Getting to spend a day in a classroom full of elementary aged kids can be rather fun. Getting to spend the day on a field trip is even more fun. Getting to do it in the mountains, much fun.
I chaperoned a group of four boys on a trip to he Great Sand Dunes National Park. As we got off the bus and I told them my plan for the day, they pouted a bit. I had told them that we were going to go off in a different direction, diagonal and to the north east. We were then going to crest out at the highest of the Eastern dunes.
They were not happy to hear we were going away from the where the crowds go. I went with the crowds last year and it was where everyone went. I don’t roll that way when it comes to the mountains. After a long walk we made it to the first dune.
I set them lose to roll, slide, and whatever else they could come up with. They rolled like logs, filling shorts with sand. Not me, been there, done that as a kid. I’m not too keen on sand in undies.
After a bit we moved higher. Now they were itching to see what fun place we would stop at next. I promised bigger slopes to go down.
The views were great. The other people far away looked like ants. We were alone, on out desert trek in the great Sahara and we had to take frequent water breaks. They had one small bottle of water each. I knew better. I had my new 3L hydro pack.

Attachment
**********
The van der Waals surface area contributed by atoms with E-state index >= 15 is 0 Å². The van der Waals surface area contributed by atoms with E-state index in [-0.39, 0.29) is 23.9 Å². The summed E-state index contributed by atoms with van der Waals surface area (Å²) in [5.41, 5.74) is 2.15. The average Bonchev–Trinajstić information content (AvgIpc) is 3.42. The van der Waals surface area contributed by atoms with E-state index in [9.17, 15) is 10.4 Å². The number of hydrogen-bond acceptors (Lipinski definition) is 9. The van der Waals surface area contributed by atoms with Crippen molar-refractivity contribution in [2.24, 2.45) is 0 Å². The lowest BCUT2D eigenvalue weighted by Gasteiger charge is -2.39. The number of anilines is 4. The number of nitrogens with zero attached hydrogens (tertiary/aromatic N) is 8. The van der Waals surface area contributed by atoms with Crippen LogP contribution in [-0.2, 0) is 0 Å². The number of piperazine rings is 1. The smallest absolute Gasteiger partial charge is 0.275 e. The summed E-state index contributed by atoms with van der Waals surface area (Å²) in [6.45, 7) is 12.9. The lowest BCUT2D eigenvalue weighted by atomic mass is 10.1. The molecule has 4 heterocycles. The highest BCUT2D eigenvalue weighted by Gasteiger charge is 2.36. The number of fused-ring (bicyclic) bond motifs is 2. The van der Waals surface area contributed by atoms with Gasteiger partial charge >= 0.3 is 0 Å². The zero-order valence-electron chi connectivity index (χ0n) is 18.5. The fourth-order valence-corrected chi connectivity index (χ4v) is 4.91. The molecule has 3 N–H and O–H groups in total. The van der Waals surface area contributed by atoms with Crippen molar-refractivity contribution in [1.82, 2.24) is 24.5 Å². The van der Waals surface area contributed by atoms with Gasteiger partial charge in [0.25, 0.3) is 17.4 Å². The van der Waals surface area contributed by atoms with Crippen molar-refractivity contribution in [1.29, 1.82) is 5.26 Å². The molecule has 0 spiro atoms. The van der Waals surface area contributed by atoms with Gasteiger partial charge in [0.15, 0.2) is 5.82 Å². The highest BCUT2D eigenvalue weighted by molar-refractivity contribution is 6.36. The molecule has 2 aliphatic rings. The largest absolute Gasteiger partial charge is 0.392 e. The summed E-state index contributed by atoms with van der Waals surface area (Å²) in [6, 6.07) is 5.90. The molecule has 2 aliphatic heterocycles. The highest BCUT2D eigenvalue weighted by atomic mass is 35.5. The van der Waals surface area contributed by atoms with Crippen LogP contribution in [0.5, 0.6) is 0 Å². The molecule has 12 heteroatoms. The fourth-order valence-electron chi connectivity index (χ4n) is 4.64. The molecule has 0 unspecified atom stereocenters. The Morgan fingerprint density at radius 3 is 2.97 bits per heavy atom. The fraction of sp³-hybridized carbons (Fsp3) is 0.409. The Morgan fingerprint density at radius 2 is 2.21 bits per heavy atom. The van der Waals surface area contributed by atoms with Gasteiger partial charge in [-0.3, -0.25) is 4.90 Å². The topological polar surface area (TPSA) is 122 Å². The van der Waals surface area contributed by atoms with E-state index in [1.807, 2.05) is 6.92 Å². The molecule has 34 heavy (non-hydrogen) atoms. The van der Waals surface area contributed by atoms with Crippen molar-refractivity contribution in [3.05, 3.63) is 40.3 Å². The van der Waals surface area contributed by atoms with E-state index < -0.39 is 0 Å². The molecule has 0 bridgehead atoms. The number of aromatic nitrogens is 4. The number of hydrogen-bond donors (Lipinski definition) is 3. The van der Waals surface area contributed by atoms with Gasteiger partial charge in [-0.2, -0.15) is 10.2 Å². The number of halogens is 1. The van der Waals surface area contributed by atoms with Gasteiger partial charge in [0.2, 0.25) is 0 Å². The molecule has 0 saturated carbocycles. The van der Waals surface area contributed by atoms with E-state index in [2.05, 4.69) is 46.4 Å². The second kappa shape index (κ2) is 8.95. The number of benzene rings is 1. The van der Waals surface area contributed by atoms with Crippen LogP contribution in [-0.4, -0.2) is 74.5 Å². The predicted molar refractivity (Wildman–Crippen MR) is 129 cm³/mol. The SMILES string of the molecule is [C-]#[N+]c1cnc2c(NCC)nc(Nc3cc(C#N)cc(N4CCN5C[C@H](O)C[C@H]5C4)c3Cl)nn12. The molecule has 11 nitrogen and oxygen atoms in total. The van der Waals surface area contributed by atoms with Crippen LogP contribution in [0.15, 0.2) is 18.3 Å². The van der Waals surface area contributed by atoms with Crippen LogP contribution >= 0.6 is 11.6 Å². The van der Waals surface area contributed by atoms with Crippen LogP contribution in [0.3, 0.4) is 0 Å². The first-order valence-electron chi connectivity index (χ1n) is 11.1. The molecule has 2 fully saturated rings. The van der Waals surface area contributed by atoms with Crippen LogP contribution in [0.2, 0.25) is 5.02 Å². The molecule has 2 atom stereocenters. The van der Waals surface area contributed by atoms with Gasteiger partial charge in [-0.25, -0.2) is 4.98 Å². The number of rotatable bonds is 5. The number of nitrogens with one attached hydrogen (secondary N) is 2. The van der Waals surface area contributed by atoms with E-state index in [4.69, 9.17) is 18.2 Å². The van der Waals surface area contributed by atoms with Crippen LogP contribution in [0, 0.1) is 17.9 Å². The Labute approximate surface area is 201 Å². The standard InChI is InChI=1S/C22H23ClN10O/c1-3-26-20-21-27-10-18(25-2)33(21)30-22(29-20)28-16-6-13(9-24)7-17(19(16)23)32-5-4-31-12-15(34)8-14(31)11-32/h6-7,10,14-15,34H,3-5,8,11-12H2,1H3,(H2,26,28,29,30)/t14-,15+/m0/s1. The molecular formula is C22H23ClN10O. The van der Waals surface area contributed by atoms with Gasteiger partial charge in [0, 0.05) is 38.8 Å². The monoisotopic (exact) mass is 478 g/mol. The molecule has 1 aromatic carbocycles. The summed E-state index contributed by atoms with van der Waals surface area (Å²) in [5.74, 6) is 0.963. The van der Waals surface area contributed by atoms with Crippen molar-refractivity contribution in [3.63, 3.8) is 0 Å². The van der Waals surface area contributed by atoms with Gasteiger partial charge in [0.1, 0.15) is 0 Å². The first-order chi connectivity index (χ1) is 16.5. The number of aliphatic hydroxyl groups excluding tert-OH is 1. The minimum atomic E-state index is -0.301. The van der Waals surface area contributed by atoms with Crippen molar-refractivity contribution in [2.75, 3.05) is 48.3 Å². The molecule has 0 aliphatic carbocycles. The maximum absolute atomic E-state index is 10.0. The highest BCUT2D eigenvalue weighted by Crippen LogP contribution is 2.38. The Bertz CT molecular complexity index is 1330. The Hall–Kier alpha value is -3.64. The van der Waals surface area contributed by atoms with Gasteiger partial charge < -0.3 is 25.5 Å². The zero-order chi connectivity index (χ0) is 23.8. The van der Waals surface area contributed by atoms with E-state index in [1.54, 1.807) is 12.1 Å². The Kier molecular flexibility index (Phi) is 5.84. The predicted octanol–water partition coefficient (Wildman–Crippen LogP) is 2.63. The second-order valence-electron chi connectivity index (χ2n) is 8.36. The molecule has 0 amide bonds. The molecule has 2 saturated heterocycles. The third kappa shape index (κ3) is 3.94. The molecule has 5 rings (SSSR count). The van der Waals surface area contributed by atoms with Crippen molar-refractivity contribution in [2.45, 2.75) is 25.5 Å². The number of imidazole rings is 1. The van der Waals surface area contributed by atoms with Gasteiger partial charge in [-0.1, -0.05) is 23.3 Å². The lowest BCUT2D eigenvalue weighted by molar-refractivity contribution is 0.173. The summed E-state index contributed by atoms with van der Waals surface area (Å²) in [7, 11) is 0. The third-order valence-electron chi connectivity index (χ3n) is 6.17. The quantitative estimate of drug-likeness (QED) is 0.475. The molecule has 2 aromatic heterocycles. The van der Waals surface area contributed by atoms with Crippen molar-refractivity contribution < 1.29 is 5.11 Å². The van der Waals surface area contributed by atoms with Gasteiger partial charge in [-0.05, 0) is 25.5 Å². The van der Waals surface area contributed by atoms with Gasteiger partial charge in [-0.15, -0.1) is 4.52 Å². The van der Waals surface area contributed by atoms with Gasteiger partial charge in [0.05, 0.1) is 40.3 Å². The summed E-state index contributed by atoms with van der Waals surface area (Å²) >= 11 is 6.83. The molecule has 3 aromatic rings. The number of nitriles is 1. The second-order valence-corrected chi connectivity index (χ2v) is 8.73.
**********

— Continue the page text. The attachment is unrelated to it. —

On our way to the top we made several stops to slide down the ever growing dunes. I took pics and watched them swim like sand sharks down the slope, then complain as they came back up. That’s why I had my trusty 3rd leg, my constant companion on the hills, an aluminum ski pole. They were begging me to borrow it. The first few times I laughed at them and walked a bit further, but eventually I started tossing it down to them.
After an hour and a half, we made the crest of the east dune complex. At the edge, we all gasped at the hidden slope. It was the tallest yet, at close to 50 yards high. Whatever the angle of repose is for sand, it was steep. They whooped and one dove off and proceeded to swim down. Another rolled and a third slid on his bottom, a little wary of it’s steepness.
The fourth tossed his backpack and I chose to follow it. I raced it down as it rolled ahead of me. Despite me taking huge, bounding leapsteps, I couldn’t catch it. I stayed a steady 5yds behind it the whole way down. After what seemed a very long time I reached the bottom.
At the bottom of the ‘slope of death’ (scary voice) we began a fast hike to the base of the dunes. Our goal was the stream. We found some water, but it disappears into the sand a little bit downstream from where we met it. One boy swam in it, but it was only inches deep. By then we were hot and tired, and we were maybe a mile from the bus and had worked up quite an appetite. Time for lunch and then the trip back to school.
I asked the boys what they thought of my plan now. They were glad I chose the path I did. We had a blast, and a roll.